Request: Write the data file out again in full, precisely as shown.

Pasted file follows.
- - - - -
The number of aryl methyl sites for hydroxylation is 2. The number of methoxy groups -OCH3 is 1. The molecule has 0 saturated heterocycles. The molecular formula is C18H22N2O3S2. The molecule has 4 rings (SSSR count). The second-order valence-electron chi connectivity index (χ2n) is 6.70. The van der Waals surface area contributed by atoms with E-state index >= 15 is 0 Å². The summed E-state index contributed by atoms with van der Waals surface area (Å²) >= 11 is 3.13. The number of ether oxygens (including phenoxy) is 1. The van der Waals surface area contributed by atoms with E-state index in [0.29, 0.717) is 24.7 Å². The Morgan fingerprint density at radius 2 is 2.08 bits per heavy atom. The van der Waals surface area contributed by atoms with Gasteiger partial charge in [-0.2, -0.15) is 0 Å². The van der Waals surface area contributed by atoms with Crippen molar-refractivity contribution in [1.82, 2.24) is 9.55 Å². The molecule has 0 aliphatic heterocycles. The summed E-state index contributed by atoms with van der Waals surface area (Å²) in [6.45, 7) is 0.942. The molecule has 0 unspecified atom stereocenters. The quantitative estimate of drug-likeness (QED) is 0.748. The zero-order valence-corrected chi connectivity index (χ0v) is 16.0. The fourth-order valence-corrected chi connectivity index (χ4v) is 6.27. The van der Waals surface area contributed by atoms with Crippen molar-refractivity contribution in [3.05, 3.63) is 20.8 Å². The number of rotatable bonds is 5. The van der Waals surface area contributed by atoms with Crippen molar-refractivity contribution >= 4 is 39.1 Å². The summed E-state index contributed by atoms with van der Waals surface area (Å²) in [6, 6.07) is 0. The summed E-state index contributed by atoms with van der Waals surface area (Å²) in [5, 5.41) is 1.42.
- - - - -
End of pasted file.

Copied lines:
The number of aryl methyl sites for hydroxylation is 2. The number of methoxy groups -OCH3 is 1. The molecule has 0 saturated heterocycles. The molecular formula is C18H22N2O3S2. The molecule has 4 rings (SSSR count). The second-order valence-electron chi connectivity index (χ2n) is 6.70. The van der Waals surface area contributed by atoms with E-state index >= 15 is 0 Å². The summed E-state index contributed by atoms with van der Waals surface area (Å²) >= 11 is 3.13. The number of ether oxygens (including phenoxy) is 1. The van der Waals surface area contributed by atoms with E-state index in [0.29, 0.717) is 24.7 Å². The Morgan fingerprint density at radius 2 is 2.08 bits per heavy atom. The van der Waals surface area contributed by atoms with Gasteiger partial charge in [-0.2, -0.15) is 0 Å². The van der Waals surface area contributed by atoms with Crippen molar-refractivity contribution in [1.82, 2.24) is 9.55 Å². The molecule has 0 aliphatic heterocycles. The summed E-state index contributed by atoms with van der Waals surface area (Å²) in [6.45, 7) is 0.942. The molecule has 0 unspecified atom stereocenters. The quantitative estimate of drug-likeness (QED) is 0.748. The zero-order valence-corrected chi connectivity index (χ0v) is 16.0. The fourth-order valence-corrected chi connectivity index (χ4v) is 6.27. The van der Waals surface area contributed by atoms with Crippen molar-refractivity contribution in [3.05, 3.63) is 20.8 Å². The number of rotatable bonds is 5. The van der Waals surface area contributed by atoms with Crippen molar-refractivity contribution >= 4 is 39.1 Å². The summed E-state index contributed by atoms with van der Waals surface area (Å²) in [6, 6.07) is 0. The summed E-state index contributed by atoms with van der Waals surface area (Å²) in [5, 5.41) is 1.42.